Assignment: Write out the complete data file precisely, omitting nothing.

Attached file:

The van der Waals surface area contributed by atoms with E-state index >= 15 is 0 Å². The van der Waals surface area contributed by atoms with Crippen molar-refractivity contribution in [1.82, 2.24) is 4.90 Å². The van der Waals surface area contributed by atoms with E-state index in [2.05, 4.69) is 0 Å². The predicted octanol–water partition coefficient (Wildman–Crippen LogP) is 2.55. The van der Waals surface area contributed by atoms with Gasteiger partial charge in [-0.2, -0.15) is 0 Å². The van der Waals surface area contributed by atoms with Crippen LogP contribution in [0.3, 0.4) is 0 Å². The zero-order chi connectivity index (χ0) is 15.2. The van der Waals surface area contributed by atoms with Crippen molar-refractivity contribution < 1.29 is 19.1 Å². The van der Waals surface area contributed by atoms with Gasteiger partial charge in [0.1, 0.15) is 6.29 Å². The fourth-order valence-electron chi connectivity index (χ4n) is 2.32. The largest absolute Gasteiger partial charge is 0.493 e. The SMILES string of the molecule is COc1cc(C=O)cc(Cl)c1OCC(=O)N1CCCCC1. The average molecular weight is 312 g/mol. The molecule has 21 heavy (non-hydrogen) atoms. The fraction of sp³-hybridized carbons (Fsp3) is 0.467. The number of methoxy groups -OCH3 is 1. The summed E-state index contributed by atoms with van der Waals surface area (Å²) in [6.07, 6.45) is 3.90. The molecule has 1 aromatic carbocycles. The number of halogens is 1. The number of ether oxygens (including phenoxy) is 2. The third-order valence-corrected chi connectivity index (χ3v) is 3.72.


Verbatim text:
The van der Waals surface area contributed by atoms with E-state index >= 15 is 0 Å². The van der Waals surface area contributed by atoms with Crippen molar-refractivity contribution in [1.82, 2.24) is 4.90 Å². The van der Waals surface area contributed by atoms with E-state index in [2.05, 4.69) is 0 Å². The predicted octanol–water partition coefficient (Wildman–Crippen LogP) is 2.55. The van der Waals surface area contributed by atoms with Gasteiger partial charge in [-0.2, -0.15) is 0 Å². The van der Waals surface area contributed by atoms with Crippen LogP contribution in [0.3, 0.4) is 0 Å². The zero-order chi connectivity index (χ0) is 15.2. The van der Waals surface area contributed by atoms with Crippen molar-refractivity contribution < 1.29 is 19.1 Å². The van der Waals surface area contributed by atoms with Gasteiger partial charge in [0.1, 0.15) is 6.29 Å². The fourth-order valence-electron chi connectivity index (χ4n) is 2.32. The largest absolute Gasteiger partial charge is 0.493 e. The SMILES string of the molecule is COc1cc(C=O)cc(Cl)c1OCC(=O)N1CCCCC1. The average molecular weight is 312 g/mol. The molecule has 21 heavy (non-hydrogen) atoms. The fraction of sp³-hybridized carbons (Fsp3) is 0.467. The number of methoxy groups -OCH3 is 1. The summed E-state index contributed by atoms with van der Waals surface area (Å²) in [6.07, 6.45) is 3.90. The molecule has 1 aromatic carbocycles. The number of halogens is 1. The number of ether oxygens (including phenoxy) is 2. The third-order valence-corrected chi connectivity index (χ3v) is 3.72.